Intel awarded four $100,000 prizes today at IDF as part of their INSPIRE/EMPOWER Challenge. Interestingly, three of the prize winners made use of the Intel Classmate PC. According to Intel's press release,
The challenge called on the developer community to bring forth the most innovative ideas for using technology to solve some of the world’s most pressing problems related to education, health care, economic development and the environment.
In the first case, researchers attached portable microscopes to small computing devices in developing countries, allowing for easier diagnosis tuberculosis and malaria:
The CellScope project, named by combining “cell phone” and “microscope,” extends the concept of telemedicine to diagnostic microscopy using camera-enabled cellular phones, smartphones, handhelds and netbooks, such as the Intel-powered classmate PC.
The researchers, based at the University of California, Berkeley, were able to use the devices for epidemiological studies, diagnosis, and to provide treatment advice to remote aid workers.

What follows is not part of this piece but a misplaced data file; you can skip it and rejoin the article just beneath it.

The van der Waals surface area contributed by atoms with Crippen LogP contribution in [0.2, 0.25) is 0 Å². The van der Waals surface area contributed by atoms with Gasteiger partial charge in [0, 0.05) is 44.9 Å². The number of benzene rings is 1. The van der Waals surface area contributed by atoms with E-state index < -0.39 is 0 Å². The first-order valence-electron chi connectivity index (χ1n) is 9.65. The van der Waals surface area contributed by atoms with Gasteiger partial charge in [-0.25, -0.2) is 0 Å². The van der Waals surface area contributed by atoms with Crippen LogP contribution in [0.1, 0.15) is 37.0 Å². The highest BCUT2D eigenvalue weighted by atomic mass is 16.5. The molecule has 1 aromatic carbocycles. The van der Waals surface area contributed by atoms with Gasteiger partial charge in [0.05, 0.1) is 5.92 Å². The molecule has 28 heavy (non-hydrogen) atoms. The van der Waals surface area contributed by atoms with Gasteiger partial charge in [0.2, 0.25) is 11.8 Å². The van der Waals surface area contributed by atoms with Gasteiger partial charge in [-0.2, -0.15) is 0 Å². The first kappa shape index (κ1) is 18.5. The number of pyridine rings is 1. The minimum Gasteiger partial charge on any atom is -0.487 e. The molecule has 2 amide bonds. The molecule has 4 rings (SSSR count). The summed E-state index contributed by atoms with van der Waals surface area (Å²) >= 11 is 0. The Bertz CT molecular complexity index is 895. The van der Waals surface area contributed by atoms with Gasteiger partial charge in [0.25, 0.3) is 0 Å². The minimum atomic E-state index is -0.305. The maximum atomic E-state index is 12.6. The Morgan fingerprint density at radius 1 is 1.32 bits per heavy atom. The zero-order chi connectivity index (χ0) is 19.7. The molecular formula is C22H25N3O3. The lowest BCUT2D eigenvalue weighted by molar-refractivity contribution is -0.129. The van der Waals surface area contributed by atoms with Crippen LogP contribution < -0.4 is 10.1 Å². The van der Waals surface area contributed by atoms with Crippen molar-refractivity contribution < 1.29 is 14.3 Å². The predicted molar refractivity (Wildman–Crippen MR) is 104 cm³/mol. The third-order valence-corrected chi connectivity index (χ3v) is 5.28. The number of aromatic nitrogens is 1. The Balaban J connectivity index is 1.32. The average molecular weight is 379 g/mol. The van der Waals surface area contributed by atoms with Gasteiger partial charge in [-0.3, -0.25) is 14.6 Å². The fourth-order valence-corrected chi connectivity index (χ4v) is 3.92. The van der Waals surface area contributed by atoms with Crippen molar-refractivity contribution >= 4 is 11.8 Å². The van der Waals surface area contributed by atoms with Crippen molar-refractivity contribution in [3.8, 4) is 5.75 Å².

The second case involved researchers with the Great Lakes Cassava Initiative to use the netbooks to study diseases in the field ravaging Cassava plants (a primary source of food in east and central Africa).
While Americans are familiar with COWs, or computers on wheels, the third project loaded an SUV with Classmates, solar panels, a folding tent, and tables to create a moving classroom:
MSCC [Mobile Solar Computer Classroom] visits the same schools every week to provide computer training to more than 100 students a day. The goal of MSCC is to provide students new opportunities in IT and open doors to better paying jobs. This solar-powered computer-lab-on-wheels has been successfully operating in Uganda for the past year. The MSCC has taught about 1,300 students in the first year and close to a hundred teachers
Congratulations to the winners!